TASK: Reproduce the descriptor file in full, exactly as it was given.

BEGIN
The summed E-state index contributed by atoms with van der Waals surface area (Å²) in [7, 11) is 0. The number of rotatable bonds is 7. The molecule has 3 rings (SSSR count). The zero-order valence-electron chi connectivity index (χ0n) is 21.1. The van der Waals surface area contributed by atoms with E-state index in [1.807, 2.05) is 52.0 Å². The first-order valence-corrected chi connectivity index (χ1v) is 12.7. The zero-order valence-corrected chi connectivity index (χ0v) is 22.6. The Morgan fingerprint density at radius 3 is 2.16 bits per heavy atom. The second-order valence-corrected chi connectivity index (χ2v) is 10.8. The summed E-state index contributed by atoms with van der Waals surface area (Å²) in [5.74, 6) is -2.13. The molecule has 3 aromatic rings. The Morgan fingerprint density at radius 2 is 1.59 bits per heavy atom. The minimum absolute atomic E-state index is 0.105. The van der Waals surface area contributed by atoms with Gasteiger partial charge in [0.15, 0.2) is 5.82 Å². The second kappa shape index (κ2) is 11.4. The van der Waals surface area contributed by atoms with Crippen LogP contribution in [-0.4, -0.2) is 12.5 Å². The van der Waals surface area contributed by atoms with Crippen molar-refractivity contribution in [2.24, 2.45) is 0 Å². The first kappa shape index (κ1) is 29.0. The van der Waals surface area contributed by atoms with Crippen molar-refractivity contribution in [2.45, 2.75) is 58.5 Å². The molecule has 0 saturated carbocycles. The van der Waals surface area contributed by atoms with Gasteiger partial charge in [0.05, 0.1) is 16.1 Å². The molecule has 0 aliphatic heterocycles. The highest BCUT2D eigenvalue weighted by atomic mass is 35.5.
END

The summed E-state index contributed by atoms with van der Waals surface area (Å²) in [7, 11) is 0. The number of rotatable bonds is 7. The molecule has 3 rings (SSSR count). The zero-order valence-electron chi connectivity index (χ0n) is 21.1. The van der Waals surface area contributed by atoms with E-state index in [1.807, 2.05) is 52.0 Å². The first-order valence-corrected chi connectivity index (χ1v) is 12.7. The zero-order valence-corrected chi connectivity index (χ0v) is 22.6. The Morgan fingerprint density at radius 3 is 2.16 bits per heavy atom. The second-order valence-corrected chi connectivity index (χ2v) is 10.8. The summed E-state index contributed by atoms with van der Waals surface area (Å²) in [5.74, 6) is -2.13. The molecule has 3 aromatic rings. The Morgan fingerprint density at radius 2 is 1.59 bits per heavy atom. The minimum absolute atomic E-state index is 0.105. The van der Waals surface area contributed by atoms with Gasteiger partial charge in [0.15, 0.2) is 5.82 Å². The second kappa shape index (κ2) is 11.4. The van der Waals surface area contributed by atoms with Crippen LogP contribution in [-0.4, -0.2) is 12.5 Å². The van der Waals surface area contributed by atoms with Crippen molar-refractivity contribution in [2.24, 2.45) is 0 Å². The first kappa shape index (κ1) is 29.0. The van der Waals surface area contributed by atoms with Crippen molar-refractivity contribution in [2.45, 2.75) is 58.5 Å². The molecule has 0 saturated carbocycles. The van der Waals surface area contributed by atoms with Gasteiger partial charge in [0.05, 0.1) is 16.1 Å². The molecule has 0 aliphatic heterocycles. The highest BCUT2D eigenvalue weighted by atomic mass is 35.5.